The energy analysts with Raymond James & Associates Inc. on Monday offered no good news to gas bulls that had toasted to a prosperous new year in 2011.
In the latest Energy Stat of the Week, analysts J. Marshall Adkins, John Freeman and Darren Horowitz again offered another cautionary forecast.
"By now, we have probably shed our 'perma-bull' gas price reputation on the Street," the trio wrote, referring to their once bullish price outlooks in the last decade. "In fact, we flipped to the bearish side of the gas trade three years ago and remain there for 2011."
The United States, they wrote, "will remain structurally oversupplied with gas until we see a step-change upward in demand. While that demand will eventually come, it will likely take a few years for the power industry to transition away from coal and toward natural gas; the industrial consumers of U.S. natural gas to ramp up capacity to fully take advantage of this imbalance between oil and gas prices; and the transportation infrastructure in the U.S. to embrace natural gas."
One reason gas prices aren't expected to rise this year is because domestic gas output in 2010 increased 0.5 Bcf/d a month in 2010, according to Raymond James.
"Even if we conservatively assume that monthly growth rate slows by half to 0.25 Bcf/d, core gas supply would still increase 3.5 Bcf/d (over 5%) in 2011," wrote the analysts.
Exploration and production (E&P) operators "drilled right through $4.00/Mcf gas prices in 2009 and 2010, and we expect them to continue to do so in 2011..." based on three factors:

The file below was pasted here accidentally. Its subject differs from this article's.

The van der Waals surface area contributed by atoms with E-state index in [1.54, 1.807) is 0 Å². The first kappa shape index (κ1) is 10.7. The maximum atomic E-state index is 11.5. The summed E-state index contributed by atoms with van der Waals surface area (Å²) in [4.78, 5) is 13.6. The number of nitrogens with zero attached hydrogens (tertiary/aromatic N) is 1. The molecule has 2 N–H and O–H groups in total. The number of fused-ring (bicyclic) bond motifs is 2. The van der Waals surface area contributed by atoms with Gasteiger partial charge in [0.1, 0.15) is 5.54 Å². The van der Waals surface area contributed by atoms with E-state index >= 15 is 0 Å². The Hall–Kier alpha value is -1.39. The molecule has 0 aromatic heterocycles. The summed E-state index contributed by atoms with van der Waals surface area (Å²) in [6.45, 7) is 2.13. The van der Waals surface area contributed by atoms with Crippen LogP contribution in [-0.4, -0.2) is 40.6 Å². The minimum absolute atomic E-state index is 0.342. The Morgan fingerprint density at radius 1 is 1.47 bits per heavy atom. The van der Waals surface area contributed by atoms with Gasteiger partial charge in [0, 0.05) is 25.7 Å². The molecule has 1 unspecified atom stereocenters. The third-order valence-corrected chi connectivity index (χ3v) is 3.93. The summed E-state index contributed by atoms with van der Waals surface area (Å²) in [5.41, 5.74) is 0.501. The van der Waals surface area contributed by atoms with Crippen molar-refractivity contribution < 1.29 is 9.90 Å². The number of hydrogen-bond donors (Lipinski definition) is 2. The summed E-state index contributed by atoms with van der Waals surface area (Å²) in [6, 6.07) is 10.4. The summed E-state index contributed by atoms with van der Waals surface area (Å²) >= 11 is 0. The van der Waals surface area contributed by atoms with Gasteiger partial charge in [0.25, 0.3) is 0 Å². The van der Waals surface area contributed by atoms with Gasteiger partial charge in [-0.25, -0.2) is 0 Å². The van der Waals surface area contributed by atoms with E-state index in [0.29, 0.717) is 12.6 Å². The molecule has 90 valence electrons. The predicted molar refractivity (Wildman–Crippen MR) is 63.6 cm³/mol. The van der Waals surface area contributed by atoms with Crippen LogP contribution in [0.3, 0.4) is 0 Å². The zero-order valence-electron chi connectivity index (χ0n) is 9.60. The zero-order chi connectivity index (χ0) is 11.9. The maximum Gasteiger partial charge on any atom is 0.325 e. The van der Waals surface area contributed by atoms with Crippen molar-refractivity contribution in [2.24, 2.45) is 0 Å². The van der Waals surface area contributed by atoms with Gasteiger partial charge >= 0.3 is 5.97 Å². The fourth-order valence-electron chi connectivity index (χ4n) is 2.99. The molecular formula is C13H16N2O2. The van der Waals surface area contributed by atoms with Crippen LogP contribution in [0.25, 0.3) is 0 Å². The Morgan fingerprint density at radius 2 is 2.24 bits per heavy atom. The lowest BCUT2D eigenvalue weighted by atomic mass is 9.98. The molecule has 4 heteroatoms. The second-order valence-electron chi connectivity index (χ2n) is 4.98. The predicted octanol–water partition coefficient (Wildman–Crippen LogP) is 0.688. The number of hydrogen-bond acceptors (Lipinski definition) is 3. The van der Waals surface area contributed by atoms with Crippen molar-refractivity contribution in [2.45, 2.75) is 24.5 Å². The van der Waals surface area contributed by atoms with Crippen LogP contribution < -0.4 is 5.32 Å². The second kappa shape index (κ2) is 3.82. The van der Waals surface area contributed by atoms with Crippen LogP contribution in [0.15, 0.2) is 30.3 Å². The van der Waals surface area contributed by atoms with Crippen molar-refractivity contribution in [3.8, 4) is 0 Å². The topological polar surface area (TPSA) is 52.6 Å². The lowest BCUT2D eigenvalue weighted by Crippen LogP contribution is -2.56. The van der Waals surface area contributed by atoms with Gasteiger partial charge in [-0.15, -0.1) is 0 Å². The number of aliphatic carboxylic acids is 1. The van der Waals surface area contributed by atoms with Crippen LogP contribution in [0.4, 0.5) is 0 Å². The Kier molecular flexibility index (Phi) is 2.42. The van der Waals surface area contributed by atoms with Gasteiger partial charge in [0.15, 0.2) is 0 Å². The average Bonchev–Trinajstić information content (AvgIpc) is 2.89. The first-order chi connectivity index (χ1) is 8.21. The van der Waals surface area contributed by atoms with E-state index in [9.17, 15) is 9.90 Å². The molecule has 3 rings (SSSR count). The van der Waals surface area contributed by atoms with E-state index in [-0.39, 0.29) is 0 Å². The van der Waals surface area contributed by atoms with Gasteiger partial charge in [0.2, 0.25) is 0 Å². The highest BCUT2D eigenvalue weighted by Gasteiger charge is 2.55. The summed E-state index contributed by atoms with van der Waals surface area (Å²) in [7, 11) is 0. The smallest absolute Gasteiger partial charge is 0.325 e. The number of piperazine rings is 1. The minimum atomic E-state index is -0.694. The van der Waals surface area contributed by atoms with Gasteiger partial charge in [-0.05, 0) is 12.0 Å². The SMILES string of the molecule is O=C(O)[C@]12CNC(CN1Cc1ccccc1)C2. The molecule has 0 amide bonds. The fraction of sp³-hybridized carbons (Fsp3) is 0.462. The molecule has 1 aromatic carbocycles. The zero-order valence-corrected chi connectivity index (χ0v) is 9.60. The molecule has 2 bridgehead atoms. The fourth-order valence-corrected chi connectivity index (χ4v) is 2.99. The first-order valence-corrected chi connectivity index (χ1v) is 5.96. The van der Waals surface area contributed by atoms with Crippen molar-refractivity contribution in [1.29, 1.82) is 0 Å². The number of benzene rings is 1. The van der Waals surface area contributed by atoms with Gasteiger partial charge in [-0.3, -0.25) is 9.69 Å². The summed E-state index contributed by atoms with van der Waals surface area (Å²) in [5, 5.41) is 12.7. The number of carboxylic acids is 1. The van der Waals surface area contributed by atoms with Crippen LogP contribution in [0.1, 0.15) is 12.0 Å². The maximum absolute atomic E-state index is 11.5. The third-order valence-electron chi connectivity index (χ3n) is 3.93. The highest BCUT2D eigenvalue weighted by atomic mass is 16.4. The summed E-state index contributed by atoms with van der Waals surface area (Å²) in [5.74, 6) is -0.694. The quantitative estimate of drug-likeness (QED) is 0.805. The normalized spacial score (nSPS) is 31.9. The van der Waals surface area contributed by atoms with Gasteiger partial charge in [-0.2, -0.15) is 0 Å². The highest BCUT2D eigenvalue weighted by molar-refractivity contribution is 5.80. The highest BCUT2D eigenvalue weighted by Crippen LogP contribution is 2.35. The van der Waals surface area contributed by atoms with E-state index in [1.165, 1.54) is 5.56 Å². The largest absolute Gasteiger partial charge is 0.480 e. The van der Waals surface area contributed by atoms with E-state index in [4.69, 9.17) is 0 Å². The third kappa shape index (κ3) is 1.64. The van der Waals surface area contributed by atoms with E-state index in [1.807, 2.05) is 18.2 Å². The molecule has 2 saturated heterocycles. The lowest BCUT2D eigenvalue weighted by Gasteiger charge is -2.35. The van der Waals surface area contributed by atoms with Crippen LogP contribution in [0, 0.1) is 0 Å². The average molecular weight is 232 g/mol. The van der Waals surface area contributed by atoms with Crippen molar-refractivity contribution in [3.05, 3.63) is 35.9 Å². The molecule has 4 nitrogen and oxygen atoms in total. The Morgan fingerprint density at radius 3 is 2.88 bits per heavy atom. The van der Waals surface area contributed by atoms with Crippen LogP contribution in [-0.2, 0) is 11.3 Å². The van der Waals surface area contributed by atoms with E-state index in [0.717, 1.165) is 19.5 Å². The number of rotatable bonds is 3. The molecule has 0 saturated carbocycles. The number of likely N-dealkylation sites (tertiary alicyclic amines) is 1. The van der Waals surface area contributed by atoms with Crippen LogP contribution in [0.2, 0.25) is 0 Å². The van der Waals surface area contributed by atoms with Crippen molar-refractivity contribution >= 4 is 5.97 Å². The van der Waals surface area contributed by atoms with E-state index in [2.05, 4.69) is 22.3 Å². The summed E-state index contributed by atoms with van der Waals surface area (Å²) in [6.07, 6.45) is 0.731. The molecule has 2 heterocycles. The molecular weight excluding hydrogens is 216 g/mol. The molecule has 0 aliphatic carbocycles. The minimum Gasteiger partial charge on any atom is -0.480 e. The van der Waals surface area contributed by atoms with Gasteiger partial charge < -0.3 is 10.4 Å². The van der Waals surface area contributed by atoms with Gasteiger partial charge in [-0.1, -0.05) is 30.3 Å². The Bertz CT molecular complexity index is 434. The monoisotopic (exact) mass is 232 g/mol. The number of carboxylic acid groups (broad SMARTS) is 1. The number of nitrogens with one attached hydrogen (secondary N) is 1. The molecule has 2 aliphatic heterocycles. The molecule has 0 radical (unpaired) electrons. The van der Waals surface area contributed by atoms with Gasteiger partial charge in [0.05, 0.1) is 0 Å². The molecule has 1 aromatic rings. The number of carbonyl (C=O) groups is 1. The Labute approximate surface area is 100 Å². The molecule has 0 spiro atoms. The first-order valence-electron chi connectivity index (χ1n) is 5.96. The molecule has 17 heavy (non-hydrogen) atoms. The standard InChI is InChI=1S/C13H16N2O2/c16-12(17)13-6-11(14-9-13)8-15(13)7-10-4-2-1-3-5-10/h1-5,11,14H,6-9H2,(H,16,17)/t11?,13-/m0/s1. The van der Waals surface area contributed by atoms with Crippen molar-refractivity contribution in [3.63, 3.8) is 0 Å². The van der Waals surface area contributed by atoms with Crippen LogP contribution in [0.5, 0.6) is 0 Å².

"Yes, activity will fall in some of the vertical and horizontal dry gas areas but we expect that these areas will only account for about a 10% reduction in overall U.S. gas drilling activity in 2011," said Adkins and his colleagues. "If the U.S. gas rig count only falls 10%, U.S. gas production will continue to increase substantially into 2012."
There are some "directional positives" seen for gas prices this year, including expected higher gas-fired and industrial demand, said the trio.
However, "a return to 'normal' weather would offset much of this demand growth by reducing U.S. gas demand by about 1 Bcf/d," said the Raymond James team. "This means we'll need at least 3 Bcf/d of incremental coal-to-gas switching to avoid shut-ins next summer. This is simply not likely to happen if gas prices are above $4/Mcf."
The analysts' bias "remains to the downside. Long term, we are maintaining our $5.00/Mcf forecast as the rig count will slowly but surely begin to fall as leasehold requirements ease in the latter half of 2011 and throughout 2012."
The "former mantra" of "drill, baby, drill" has taken a back seat to capital discipline at many E&Ps, but the analysts noted that their E&P coverage group "is heading into 2011 with much less gas production hedged than in years past, and we would not be surprised to see companies cut rigs and/or capital expenditure [capex] budgets even further in the back-half of the year."
The overall cuts in spending won't be enough to slow supply and rebalance the market,"but it's a step in the right direction," said the Raymond James team.
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